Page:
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Bloody Shambles

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Pale Fire: A Poem in Four Cantos by John Shade
Vladimir Nabokov, Brian Boyd
Pale Fire
Vladimir Nabokov
Lords of Chaos: The Bloody Rise of the Satanic Metal Underground New Edition
Michael Moynihan, Didrik Søderlind
Under Stones
Bob Franklin
The Erotic Potential of My Wife
David Foenkinos, Yasmine Gaspard
A Corner of White
Jaclyn Moriarty
Winter's Bone
Daniel Woodrell
Progress: 99 %
Fragile Things: Short Fictions and Wonders
Neil Gaiman
The Beetle
Richard Marsh
Wreck This Journal
Keri Smith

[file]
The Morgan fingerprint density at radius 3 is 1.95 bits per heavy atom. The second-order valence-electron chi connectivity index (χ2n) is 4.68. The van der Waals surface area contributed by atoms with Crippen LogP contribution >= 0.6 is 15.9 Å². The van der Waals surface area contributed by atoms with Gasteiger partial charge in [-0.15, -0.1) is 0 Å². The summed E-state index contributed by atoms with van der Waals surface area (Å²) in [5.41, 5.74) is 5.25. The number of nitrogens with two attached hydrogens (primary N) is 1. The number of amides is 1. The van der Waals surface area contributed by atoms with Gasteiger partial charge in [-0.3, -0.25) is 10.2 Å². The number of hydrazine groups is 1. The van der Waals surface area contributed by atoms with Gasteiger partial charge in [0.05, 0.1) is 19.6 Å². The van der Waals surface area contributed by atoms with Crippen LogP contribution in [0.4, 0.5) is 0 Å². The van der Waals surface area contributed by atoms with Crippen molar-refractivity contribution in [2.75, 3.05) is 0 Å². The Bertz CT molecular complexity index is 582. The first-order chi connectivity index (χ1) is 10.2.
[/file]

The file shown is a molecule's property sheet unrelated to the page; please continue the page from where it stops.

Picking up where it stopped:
Light Boxes - Shane Jones I can't resist a surrealist fairytale. And it doesn't get any more surreal than the death of flight, brought on by an endless personified winter who lives in the clouds with a girl who smells of honey and smoke, torturing the folk of a small town while kidnapping its children. Obviously this can only result in a war against February.. Jones writes beautifully, and presents his story through a series of short notes written by the various characters... or possibly by February.... or by the author, who is Shane Jones... or, come to think of it, possibly actually February's wife.... Ahh metafiction.Anyway, I was seduced by pages such as this: Short List Found in February’s Back Pocket1. I’ve done everything I can.2. I need to know you won’t leave.3. I wrote a story to show love and it turned to war. How awful.4. I twisted myself around stars and poked the moon where the moon couldn’t reach.5. I’m the kind of person who kidnaps children and takes flight away.Then when Jones drops some graphically violent or otherwise horrifying detail into the mix, it feels like a stone being dropped into the pit of your stomach. Observe: To watch the way those horses died. To have felt the waves of their muscles contracting and shaking under that skin of mushy green. It was too much for me......I went back to where the horses were. I knelt down in the cold snow freckled green. I peeled the moss away from their bodies. Their eyes had burst and their tongues were hanging out. Their necks were ropes of muscle and wet moss from the snow that now looked like green foam..What is strange (well, what isn't? But that's not the point) is that I wavered between adoring this book and finding it terribly pretentious. I did wonder in parts whether all the metaphors really did carry through consistently. I also wondered if some parts weren't simply gratuitous but meaningless, albeit very stylish. For example, take February's list above. Everything there represents a legitimate part of the story, except possibly for Point 4, which sounds great, but doesn't really mean anything. That said, I did have to put the book down and come back to it very many times, which wasn't the ideal way to read a book like this. And today, as I write this review, I adored the book. So it gets five stars. And a wolf ripping it's own stomach open.**Teehee. Just accidentally typed "soiler" instead of "spoiler". The former may have been more appropriate..